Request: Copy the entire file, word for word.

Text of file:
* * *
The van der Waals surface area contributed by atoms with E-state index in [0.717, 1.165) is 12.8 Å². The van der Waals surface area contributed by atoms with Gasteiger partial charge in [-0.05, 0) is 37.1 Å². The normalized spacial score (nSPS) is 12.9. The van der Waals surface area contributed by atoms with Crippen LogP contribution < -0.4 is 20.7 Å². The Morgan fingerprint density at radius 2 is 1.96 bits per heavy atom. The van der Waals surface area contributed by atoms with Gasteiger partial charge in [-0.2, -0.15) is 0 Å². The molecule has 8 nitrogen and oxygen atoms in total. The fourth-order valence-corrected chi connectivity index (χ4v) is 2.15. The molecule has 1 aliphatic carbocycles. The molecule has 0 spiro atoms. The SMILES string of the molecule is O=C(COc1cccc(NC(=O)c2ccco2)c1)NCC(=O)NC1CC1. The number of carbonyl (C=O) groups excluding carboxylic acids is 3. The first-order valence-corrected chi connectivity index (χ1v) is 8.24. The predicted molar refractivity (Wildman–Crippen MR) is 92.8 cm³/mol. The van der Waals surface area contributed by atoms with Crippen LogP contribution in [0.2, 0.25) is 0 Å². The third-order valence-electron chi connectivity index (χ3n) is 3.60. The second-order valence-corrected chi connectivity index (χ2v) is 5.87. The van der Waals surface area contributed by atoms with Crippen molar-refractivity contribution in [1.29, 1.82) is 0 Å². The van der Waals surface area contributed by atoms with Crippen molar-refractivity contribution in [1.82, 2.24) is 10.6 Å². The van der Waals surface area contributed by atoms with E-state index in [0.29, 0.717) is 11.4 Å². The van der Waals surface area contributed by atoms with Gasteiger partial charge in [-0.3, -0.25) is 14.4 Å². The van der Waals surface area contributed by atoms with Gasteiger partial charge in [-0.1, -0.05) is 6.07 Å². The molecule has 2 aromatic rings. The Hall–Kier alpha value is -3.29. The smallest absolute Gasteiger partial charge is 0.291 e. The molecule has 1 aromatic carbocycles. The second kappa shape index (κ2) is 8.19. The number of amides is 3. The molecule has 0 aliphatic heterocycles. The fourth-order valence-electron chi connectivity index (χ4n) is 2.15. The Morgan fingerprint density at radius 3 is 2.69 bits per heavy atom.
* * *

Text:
The van der Waals surface area contributed by atoms with E-state index in [0.717, 1.165) is 12.8 Å². The van der Waals surface area contributed by atoms with Gasteiger partial charge in [-0.05, 0) is 37.1 Å². The normalized spacial score (nSPS) is 12.9. The van der Waals surface area contributed by atoms with Crippen LogP contribution < -0.4 is 20.7 Å². The Morgan fingerprint density at radius 2 is 1.96 bits per heavy atom. The van der Waals surface area contributed by atoms with Gasteiger partial charge in [-0.2, -0.15) is 0 Å². The molecule has 8 nitrogen and oxygen atoms in total. The fourth-order valence-corrected chi connectivity index (χ4v) is 2.15. The molecule has 1 aliphatic carbocycles. The molecule has 0 spiro atoms. The SMILES string of the molecule is O=C(COc1cccc(NC(=O)c2ccco2)c1)NCC(=O)NC1CC1. The number of carbonyl (C=O) groups excluding carboxylic acids is 3. The first-order valence-corrected chi connectivity index (χ1v) is 8.24. The predicted molar refractivity (Wildman–Crippen MR) is 92.8 cm³/mol. The van der Waals surface area contributed by atoms with Crippen LogP contribution in [0.2, 0.25) is 0 Å². The third-order valence-electron chi connectivity index (χ3n) is 3.60. The second-order valence-corrected chi connectivity index (χ2v) is 5.87. The van der Waals surface area contributed by atoms with Crippen molar-refractivity contribution in [1.29, 1.82) is 0 Å². The van der Waals surface area contributed by atoms with Crippen molar-refractivity contribution in [1.82, 2.24) is 10.6 Å². The van der Waals surface area contributed by atoms with E-state index in [0.29, 0.717) is 11.4 Å². The van der Waals surface area contributed by atoms with Gasteiger partial charge in [-0.3, -0.25) is 14.4 Å². The van der Waals surface area contributed by atoms with Gasteiger partial charge in [-0.1, -0.05) is 6.07 Å². The molecule has 2 aromatic rings. The Hall–Kier alpha value is -3.29. The smallest absolute Gasteiger partial charge is 0.291 e. The molecule has 1 aromatic carbocycles. The second kappa shape index (κ2) is 8.19. The number of amides is 3. The molecule has 0 aliphatic heterocycles. The fourth-order valence-electron chi connectivity index (χ4n) is 2.15. The Morgan fingerprint density at radius 3 is 2.69 bits per heavy atom.